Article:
Back to Top

Monday, 13 November 2006

Buried Treasures

Here's a glimpse of the catalog for the Buried Treasures exhibition at the LuEsther T. Mertz Library of New York Botanical Garden. It was a year ago, in November 2005, that I began working on this project: developing case themes and choosing items to illustrate both the superb material housed in the Library's collection and also offer visitors the opportunity to learn more about bulbs than they had previously known. There's an elegant catalog accompanying the exhibition

its cover a copperplate engraving of saffron crocus, Crocus sativus,
from the Hortus Floridus of Crispijn van de Passe, published in 1615.

The catalog includes the text of the themes from all ten cases, and a checklist of the items on display.
The fold-out front and back inside covers show

Scilla maritima, a true bulb, from Pharmaceutisch-medicinische Botanik . . .
by Daniel Wagner, published in Vienna in 1828-[1830]


A rhizome of Iris odoratissima, from Plantarum rariorum Horti Caesarei Schoenbrunnenis,
by Nikolaus Joseph Jacquin, published in Vienna between 1797 and 1817.

Have I captured your attention? Then come visit the exhibition, which is open through 7 January 2007. Bulb aficionados unable to visit the New York Botanical Garden may request a copy of the catalog. E-mail Stephen Sinon, research librarian. Mention BelleWood Gardens, provide your name and mailing address, and request a Buried Treasures catalog. But really, if you can arrange it, visiting the exhibition is the better option.

UPDATE: There have been some pleasant encomiums for the exhibition. See here for an example.

Back to Top

Sunday, 12 November 2006

Watnong Chapter NARGS Annual / Luncheon Meeting

The shiny black seed pods of Belamcanda chinensis exploding above a sunny field of yellow chrysanthemums

They're the centerpiece of a well laden buffet table for the Watnong Chapter NARGS November meeting.

What's all this? NARGS is the acronym for North American Rock Garden Society. Their focus is the study and cultivation of alpine and saxicole plants, those growing high in the mountains above the tree line, or those from lower elevations that prefer to grow in rocky sites. Often there is an additional focus on native plants. The Watnong chapter is located in New Jersey, with many of the ten meetings each year held at the Frelinghuysen Arboretum in Morristown.

The November meeting featured an informative lecture about native azaleas by Connie Kallas, illustrated with images of the many species, hybrids, and cultivars that he grows in his garden. Following which we had our luncheon. It's a well-known fact that gardeners enjoy their food, and this group is no different. Benjamin Fay, a member and culinary wizard extraordinaire provided her special expertise, ran the kitchen at the Frelinghuysen, provided the entree and stage managed the side dishes and desserts provided by other members. (I brought a fennel, carrot, and onion confit.) Consider it a rehearsal for Thanksgiving. All that was missing was cranberry relish.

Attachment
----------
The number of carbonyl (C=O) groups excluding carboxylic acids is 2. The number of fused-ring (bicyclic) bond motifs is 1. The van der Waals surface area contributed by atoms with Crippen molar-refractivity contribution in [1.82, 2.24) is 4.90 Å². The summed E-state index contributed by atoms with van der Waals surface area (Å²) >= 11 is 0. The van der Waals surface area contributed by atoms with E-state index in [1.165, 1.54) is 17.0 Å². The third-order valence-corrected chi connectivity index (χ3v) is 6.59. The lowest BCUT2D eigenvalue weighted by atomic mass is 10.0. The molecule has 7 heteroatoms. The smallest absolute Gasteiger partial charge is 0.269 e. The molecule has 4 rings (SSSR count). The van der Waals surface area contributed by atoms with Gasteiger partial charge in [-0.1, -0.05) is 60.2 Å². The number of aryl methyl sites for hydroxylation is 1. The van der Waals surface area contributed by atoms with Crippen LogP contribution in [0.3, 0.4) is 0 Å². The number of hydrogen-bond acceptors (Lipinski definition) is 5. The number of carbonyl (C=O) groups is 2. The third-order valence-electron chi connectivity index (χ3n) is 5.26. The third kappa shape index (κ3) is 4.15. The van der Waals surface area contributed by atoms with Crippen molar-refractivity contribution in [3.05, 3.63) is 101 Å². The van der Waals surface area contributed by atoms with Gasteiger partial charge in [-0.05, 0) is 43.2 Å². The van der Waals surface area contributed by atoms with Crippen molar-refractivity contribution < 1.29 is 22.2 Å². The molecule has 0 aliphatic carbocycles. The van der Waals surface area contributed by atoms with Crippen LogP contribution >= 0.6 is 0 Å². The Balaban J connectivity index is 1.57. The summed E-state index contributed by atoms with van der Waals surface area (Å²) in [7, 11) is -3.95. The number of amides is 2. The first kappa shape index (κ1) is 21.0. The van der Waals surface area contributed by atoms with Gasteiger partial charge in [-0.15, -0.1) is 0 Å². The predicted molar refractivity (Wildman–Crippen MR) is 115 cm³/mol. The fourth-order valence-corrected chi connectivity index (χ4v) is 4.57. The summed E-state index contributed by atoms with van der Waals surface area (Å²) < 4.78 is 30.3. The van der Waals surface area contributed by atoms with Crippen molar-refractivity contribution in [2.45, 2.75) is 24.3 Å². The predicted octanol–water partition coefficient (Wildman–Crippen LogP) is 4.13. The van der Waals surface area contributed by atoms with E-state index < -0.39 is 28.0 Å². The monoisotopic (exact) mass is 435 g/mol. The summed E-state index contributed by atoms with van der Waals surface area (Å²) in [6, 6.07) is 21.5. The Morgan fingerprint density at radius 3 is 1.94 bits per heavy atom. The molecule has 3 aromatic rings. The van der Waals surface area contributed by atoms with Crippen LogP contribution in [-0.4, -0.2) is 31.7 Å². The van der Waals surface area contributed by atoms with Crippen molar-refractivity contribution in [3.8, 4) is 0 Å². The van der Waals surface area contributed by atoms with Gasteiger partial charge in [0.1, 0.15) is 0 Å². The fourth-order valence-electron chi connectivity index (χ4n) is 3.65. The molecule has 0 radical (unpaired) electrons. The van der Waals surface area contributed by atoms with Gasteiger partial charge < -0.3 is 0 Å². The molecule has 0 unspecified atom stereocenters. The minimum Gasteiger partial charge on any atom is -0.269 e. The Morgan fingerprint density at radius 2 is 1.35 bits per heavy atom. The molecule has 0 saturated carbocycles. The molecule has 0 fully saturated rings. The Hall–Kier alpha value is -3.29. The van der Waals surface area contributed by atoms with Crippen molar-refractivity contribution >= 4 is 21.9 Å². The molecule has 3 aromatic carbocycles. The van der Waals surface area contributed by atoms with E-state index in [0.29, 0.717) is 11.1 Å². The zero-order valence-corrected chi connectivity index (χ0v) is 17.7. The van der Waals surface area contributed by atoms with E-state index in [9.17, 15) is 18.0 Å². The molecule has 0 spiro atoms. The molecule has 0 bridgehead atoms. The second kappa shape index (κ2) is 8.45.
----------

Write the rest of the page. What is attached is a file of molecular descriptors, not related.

Beautiful presentation. oranges were cleverly turned into little baskets. Apples were sliced and prepared for service.
Tupelo honey was drizzled over a tart for that special, finishing touch.

Then it all clears out from behind the scenes, leaving crumbs and fragments for later clean-up.

The groaning board was well filled with desserts.

And all that was left in the chafing dishes were scraps.

It's a great group of knowledgeable, friendly people, with interesting meetings that range from lectures to garden visits, and stupendous plant sale (material has already been ordered - and the sale isn't until next spring!) Interested? For more information, contact the program chairman Pam Wilson. Convinced you'd like to join? Watnong Chapter dues are a modest $10 per calender year for single membership, $15 a year for families. Contact membership chairman Dr. Robert Burns.

Back to Top

Friday, 10 November 2006

It's Called "Fall" For a Reason

Ginkgo is the only tree I know that does it all at once - branches swathed with golden fans one day, and a pool of yellow on the ground the next one. Black walnuts drop them early, large ones from a sycamore clatter around, Norway maples congeal into an imitation of roofing felt. Even "evergreen" is a relative term, as white pines surround themselves with straw gold needles, and the larch turns foxy red and drops them all. Deciduous evergreen. Now that's an oxymoron for you. Beeches and oaks hang on to their leaves the longest, sometimes beyond new year.

There's still a fair quantity up there on the tree tops.

But even when we call it autumn, they still fall down

The driveway gets priority. It's steep, and there's a curve at the top right by my toolshed. When it's covered with leaves and they get wet with rain it's a skiddy, slippery, hazardous situation. Too much to rake up, bundle on a tarp, and haul off.

I rake, and Paul uses the Echo to vacuum and shred. It reduces the volume, and smaller pieces decay more rapidly.

But they still need to be disposed of. The cart holds one very full bag of shredded leaves, and each black bucket another one.

Debris breaks down best if the pieces are small (more edges for the microorganisms to work on). And a blend of browns = carbonaceous material such as fallen leaves, and greens = nitrogenous material such as grass clippings and weeds is better than either type on its own. Unfortunately my garden provides mostly greens and little brown in summertime, mostly browns and little green in fall. I used to use a single element fertilizer such as dried blood or cottonseed meal. But have you noticed how expensive organic fertilizers have become, now that everyone is hopping on the bandwagon? I was looking at a bag of alfalfa meal fertilizer and had a veritable "Ah-ha!" moment.